Eugene Food Scene: Off-The-Waffle

Is that the sweet smell of success filling the air? Or maybe it’s just the aromatic blending of Belgian waffle batter with sweet and savory toppings and fillings that infuses your senses as soon as you enter either of two Off-The-Waffle locations in Eugene.

In these days of hit or miss, when someone manages to find just the right combination of quality, value, taste and imagination, word gets out and lines begin to form.

The Israeli-based family that runs this delicious operation makes sure that “fun” remains one of the chief ingredients. Red-haired Omer Orian is the man whose cartoonized face graces the logo on the shop’s ads, menus and signage. They even created their own Off-The-Waffle coloring books for kids to crayon in.

Omer recalls getting his first Liège waffle as a reward from a kindergarten teacher in Belgium. The treat wasn’t made from any ordinary batter, but rather from the type invented by a chef of the prince-bishop in Liège (pronounced LEE-AGE) in the 18th century. Enhancing brioche bread dough by folding in chunks of pearl sugar makes the result richer and sweeter than the common Belgian waffle many of us have tasted. When baked in their cast iron waffle presses, the pearl sugar melts as the dough rises, forming a crispy, caramelized outer “skin.”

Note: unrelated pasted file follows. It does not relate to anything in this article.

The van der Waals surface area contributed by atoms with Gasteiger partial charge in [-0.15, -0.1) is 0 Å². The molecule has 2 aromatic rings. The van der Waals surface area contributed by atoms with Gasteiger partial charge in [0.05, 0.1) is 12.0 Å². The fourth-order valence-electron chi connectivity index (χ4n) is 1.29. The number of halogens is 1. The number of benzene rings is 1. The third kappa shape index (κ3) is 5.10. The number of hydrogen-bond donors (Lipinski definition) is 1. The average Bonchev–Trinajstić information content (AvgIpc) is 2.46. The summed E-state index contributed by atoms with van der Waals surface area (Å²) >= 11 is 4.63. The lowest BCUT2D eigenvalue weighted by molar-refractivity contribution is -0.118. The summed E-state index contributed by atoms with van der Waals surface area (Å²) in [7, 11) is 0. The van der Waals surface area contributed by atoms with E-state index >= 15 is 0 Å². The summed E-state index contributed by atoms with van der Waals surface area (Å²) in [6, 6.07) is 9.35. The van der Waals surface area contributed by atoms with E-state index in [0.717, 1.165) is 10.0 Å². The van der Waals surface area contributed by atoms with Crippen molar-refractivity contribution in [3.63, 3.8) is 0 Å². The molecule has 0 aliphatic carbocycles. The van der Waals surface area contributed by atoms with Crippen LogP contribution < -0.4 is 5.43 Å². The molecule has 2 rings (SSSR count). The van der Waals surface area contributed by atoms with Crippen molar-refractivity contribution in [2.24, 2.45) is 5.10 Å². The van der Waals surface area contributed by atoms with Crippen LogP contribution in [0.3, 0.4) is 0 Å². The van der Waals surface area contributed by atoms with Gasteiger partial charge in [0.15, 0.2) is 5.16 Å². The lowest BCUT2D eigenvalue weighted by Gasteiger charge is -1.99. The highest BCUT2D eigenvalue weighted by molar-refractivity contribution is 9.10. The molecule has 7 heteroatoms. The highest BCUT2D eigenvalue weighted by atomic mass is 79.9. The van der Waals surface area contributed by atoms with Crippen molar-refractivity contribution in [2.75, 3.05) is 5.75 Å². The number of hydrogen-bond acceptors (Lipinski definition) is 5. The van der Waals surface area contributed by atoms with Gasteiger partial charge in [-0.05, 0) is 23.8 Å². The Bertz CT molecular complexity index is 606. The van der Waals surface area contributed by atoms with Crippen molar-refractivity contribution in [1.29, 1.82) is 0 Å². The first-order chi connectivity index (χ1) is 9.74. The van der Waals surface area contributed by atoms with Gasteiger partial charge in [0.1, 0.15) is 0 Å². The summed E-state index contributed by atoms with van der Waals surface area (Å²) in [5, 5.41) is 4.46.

The memory of those first waffles later became an obsession to bring the Liège variety “home,” which was a moving target for many years. With his businessman dad and two sisters, Omer and his brother Dave grew up traveling around the world, from Texas to Israel, Latin America to London, Brussels to Boston (not necessarily in that order) and finally to Oregon.

In Eugene, Omer and Dave could at last recreate their beloved Liège waffle, but even that achievement wasn’t enough. Into and onto that foundation, they eventually fashioned more than 20 adaptations that are sweet, savory or an in-between blending of both.

The names of each dish playfully tell you everything or nothing. The Be Brie-Peared is, naturally enough, a waffle topped by a pear, melted brie and sweet sautéed onion, all drizzled with a maple-balsamic glaze. The Goat in Headlights becomes obvious when you see it – two sunny-side-up eggs sprinkled with smoked paprika and fresh coriander as “eyes,” placed on goat cheese, avocado, fresh basil and extra virgin olive oil.

As if flavored with Yiddish, The Shmooli is smoked gouda melted atop fresh pear, a dollop of apple sauce and crushed walnuts dusted with coriander. Other menu selections are, at first sight, amusing mysteries: the Self-Fulfilling Prophecy, the Overachiever, Beloved Bully, Sweet Funk Machine and No, Really Though require deeper inspection, preferably with a fork and knife.

Beyond the waffle, the ‘Schmef ’ Salad, Frikkin Chikkin and a multiplicity of omelets complete the menu. All fruits and most drinks are certified organic. My favorite hot tea there is the “Israeli blend” of lemon verbena, peppermint, lemongrass, spearmint, thyme and sage.

All of these concoctions, Omer tells us, were collaborative efforts between the chefs, owners and the public by way of feedback and suggestions. The family today is a bit spread out. Brother Dave, younger sister Vered and their dad Shimon, while involved in the operations, are more often than not in Israel. But Eugene, Omer says, “has been unbelievably welcoming,” and looks like home for a long time to come.

Print Friendly, PDF & Email

Tagged: ,